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How to Make a Guitar

By its very nature and design, a good, well-tuned, well-sharpened and well-maintained chain saw is a very precise tool that can be used by almost anyone to make almost anything.
Walter Hall, Barnacle Parp's Chain Saw Guide, 1977



Many apologies to everyone, it's hard to keep up with a blog when you have a full time job (I am gone from the house 12 hours a day!), plus I am enrolled in a historic preservation certificate program at Bucks County Community College in PA. Now that the historic planning and sustainability class is over and with two weeks off from work for Christmas, I thought that I would try and catch up with the blog.

The above photo the laurel/douglas fir guitar, based on a guitar by Rene Lacote, circa 1830, that I am working on. Last night I bent the maple binding and glued it on this morning, I will try to bend and install the other top binding today. The purfling is BBWBB, I thought that if I went with a BBWBBWBB like what is around the sound hole the guitar would become very busy visually.



Here's my version of Eugene Clark's purfling/veneer thicknesser (American Luthier #73, pg. 69), unlike Clark's original, I constructed mine entirely from Douglas fir and glued a piece of brass on the anvil opposite the plane blade. It works well, I wish I had made one earlier in the endeavor called 'lutherie'.




Here is a most wonderful tool-an electric bending iron purchased from Stew-Mac, and the binding bands from LMI. Again, something I wish I had done sooner, my first bending iron was a piece of 4 inch copper pipe that I flattened by dropping my Short Sugar shoeing anvil on repeatedly until I liked the shape, and was fired up by a propane torch a la Irving Sloane. A propane torch is terrible for that work, it can't keep a consistent heat! This new iron made bending the binding child's play! I can't think of how many pieces I broke on my old iron because of the size of the radii on either side and that I couldn't maintain a consistent heat!

Once the top bindings are done I will finish cleaning up the rabbets on the back and glue on those bindings. I look forward to making the fretboard and neck!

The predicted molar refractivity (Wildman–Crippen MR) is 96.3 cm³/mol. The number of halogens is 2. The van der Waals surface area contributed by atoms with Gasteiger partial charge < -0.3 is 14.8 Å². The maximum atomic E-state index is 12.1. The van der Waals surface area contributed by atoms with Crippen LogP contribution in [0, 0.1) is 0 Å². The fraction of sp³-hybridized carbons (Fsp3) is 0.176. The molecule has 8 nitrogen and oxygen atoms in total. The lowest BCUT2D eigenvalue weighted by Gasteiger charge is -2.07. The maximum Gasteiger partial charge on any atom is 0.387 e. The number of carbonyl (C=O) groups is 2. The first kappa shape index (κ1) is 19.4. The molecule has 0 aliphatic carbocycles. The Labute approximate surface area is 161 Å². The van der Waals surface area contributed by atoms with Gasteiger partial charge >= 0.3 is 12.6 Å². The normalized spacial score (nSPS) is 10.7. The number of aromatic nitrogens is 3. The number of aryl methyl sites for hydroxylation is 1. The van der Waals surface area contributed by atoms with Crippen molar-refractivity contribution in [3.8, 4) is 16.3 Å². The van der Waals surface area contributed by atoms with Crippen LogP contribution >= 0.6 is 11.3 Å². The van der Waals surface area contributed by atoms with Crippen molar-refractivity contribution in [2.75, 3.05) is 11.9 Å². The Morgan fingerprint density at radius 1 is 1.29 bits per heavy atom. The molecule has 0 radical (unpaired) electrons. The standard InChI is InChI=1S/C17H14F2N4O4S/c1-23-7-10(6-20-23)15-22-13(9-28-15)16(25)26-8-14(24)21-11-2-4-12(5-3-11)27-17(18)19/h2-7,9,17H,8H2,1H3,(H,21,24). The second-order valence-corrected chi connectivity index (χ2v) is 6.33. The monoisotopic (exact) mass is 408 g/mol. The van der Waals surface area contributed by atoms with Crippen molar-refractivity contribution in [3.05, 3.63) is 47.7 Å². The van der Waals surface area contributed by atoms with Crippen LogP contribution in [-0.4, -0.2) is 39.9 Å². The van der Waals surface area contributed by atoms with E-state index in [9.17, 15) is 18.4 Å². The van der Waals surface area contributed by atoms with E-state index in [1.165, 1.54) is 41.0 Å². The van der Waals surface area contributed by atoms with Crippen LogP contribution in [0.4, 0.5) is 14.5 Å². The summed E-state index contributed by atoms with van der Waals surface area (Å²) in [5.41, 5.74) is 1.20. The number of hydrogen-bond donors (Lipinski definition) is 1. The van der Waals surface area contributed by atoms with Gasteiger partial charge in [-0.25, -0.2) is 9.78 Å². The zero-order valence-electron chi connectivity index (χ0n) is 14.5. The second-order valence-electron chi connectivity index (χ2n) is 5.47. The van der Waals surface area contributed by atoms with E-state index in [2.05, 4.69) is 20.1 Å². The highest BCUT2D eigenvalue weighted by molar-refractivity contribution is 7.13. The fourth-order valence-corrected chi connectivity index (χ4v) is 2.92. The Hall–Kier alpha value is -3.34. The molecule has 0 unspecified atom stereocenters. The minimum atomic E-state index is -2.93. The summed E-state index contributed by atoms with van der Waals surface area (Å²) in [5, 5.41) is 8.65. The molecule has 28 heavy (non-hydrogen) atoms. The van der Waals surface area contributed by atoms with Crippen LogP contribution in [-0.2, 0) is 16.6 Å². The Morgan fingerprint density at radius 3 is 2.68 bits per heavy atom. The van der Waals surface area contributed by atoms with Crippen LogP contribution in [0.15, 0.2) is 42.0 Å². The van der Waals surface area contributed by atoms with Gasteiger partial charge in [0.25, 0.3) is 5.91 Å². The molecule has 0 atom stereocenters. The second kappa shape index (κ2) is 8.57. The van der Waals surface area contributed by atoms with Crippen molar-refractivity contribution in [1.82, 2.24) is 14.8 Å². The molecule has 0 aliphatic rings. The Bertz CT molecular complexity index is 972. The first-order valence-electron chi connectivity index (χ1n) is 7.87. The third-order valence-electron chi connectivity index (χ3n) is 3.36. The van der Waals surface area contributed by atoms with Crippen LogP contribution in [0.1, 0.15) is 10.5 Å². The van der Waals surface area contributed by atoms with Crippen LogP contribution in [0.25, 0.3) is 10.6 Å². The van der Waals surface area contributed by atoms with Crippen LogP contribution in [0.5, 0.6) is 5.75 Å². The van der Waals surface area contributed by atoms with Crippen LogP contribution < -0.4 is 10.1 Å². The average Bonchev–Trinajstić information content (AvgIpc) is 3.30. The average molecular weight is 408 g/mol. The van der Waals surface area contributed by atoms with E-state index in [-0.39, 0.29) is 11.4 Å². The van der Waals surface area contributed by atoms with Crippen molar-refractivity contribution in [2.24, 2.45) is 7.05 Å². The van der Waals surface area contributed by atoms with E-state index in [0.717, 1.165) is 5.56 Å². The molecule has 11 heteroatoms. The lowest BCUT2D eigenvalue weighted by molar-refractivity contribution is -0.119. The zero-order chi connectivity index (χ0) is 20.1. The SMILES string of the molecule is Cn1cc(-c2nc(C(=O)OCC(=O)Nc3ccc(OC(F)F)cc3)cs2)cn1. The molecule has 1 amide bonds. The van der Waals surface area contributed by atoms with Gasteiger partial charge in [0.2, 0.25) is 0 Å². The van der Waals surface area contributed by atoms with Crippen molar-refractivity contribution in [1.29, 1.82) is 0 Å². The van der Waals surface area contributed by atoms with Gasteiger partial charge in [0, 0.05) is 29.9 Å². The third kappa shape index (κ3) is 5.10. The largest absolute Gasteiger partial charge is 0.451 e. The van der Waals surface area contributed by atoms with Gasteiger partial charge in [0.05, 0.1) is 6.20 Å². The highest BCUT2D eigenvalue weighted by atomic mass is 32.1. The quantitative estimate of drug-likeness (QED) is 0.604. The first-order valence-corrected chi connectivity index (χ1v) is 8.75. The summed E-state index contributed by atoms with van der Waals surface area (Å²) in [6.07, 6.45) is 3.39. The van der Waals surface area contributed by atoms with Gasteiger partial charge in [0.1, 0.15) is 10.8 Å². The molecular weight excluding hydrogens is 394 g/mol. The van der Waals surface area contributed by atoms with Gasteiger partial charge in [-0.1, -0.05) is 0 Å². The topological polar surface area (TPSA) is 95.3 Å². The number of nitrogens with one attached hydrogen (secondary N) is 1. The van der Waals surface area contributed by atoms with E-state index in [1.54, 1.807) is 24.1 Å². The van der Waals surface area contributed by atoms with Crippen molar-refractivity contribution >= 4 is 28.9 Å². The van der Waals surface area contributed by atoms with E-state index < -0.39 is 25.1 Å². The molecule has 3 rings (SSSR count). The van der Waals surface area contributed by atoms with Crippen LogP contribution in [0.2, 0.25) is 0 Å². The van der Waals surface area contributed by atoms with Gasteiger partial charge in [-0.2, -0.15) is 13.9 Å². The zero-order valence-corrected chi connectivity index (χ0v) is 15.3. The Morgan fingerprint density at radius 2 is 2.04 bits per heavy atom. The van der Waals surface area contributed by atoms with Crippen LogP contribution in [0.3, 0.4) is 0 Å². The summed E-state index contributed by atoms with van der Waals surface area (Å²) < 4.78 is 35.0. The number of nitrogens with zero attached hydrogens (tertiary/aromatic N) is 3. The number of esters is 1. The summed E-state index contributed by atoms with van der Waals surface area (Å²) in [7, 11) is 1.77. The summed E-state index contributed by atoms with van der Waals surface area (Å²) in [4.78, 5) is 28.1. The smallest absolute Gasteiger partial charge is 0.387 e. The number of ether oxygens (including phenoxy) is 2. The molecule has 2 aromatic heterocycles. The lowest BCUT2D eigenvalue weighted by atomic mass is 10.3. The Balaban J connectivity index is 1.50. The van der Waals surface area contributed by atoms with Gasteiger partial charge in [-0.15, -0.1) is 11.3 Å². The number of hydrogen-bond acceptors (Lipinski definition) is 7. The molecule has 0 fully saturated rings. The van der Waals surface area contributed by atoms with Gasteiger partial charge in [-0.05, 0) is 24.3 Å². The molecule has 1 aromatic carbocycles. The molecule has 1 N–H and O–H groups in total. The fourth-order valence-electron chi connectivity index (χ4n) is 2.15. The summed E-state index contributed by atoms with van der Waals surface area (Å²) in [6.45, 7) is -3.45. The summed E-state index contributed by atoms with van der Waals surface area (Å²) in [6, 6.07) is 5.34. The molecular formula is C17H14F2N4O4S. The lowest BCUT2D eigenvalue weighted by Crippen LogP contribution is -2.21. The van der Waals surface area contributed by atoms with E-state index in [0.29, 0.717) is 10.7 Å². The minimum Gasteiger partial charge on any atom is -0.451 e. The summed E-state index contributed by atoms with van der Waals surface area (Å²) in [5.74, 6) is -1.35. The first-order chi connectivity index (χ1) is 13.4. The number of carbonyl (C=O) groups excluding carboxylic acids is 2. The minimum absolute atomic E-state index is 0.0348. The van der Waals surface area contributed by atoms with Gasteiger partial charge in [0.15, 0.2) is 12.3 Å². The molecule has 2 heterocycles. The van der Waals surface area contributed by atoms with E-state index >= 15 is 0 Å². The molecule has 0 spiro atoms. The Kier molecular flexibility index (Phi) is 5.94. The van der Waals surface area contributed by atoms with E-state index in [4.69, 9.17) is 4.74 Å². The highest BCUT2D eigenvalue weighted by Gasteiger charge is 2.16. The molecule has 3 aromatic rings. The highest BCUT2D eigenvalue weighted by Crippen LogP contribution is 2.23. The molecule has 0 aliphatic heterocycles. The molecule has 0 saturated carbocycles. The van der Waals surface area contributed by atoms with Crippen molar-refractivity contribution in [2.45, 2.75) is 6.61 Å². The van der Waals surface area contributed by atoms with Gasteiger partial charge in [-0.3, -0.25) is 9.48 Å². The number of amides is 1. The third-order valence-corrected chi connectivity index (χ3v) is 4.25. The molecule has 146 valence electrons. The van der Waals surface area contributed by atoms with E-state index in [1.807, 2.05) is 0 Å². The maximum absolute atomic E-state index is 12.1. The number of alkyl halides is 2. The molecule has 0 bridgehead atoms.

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How to Make a Traditional Froe Mallet

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Kim R. Stafford, Having Everything Right, 1986.

Rive, verb, to split
Shake, noun, a split in a piece wood. (Heart shake, ring shake)
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I know I should have been in the studio working on my back log of guitars, but the day was so nice and warm with a tall blue canopy, I couldn't stay inside. I decided that I needed to make a proper froe mallet. This style of mallet is traditional to northeastern California, primarily Tehama (where I'm from), Butte, Shasta and Plumas counties where making shingles by hand from sugar pines was an industry. I don't know if it was used in any other region along the Pacific Rim, other parts of the United States or even o…

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A snowflake is one of God's most fragile creations, but look what they can do when they stick together!

Author Unknown


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Basic Hand Tool Kit for Making a Classical Guitar, Revised

Ours is really a simple craft.

James Krenov, The Impractical Cabinetmaker, 1979


So, you want to build a guitar.

Since the original post, Basic Hand Tool Kit for Guitar Making, click here to see it, is the most popular post on this blog, I thought I would revisit it and adjust it to what I am using now to make a classical guitar.

The first thing I recommend doing is to buy or borrow copies of the following books:

Guitar Making: Tradition and Technology, by William Cumpiano and Jonathan Natelson
Making Master Guitars, by Roy Courtnall
The Guitar Maker's Workshop, by Rik Middleton

These are required reading before you begin making a guitar.

Also required reading are these books by Roy Underhill:

The Woodwright's Shop
The Woodwright's Companion
The Woodwright's Workbench
The Woodwright's Apprentice


Why these books by Mr. Underhill? You will learn valuable wood working techniques if you make any of his projects. The dovetail joints used to join a drawer together are far mor…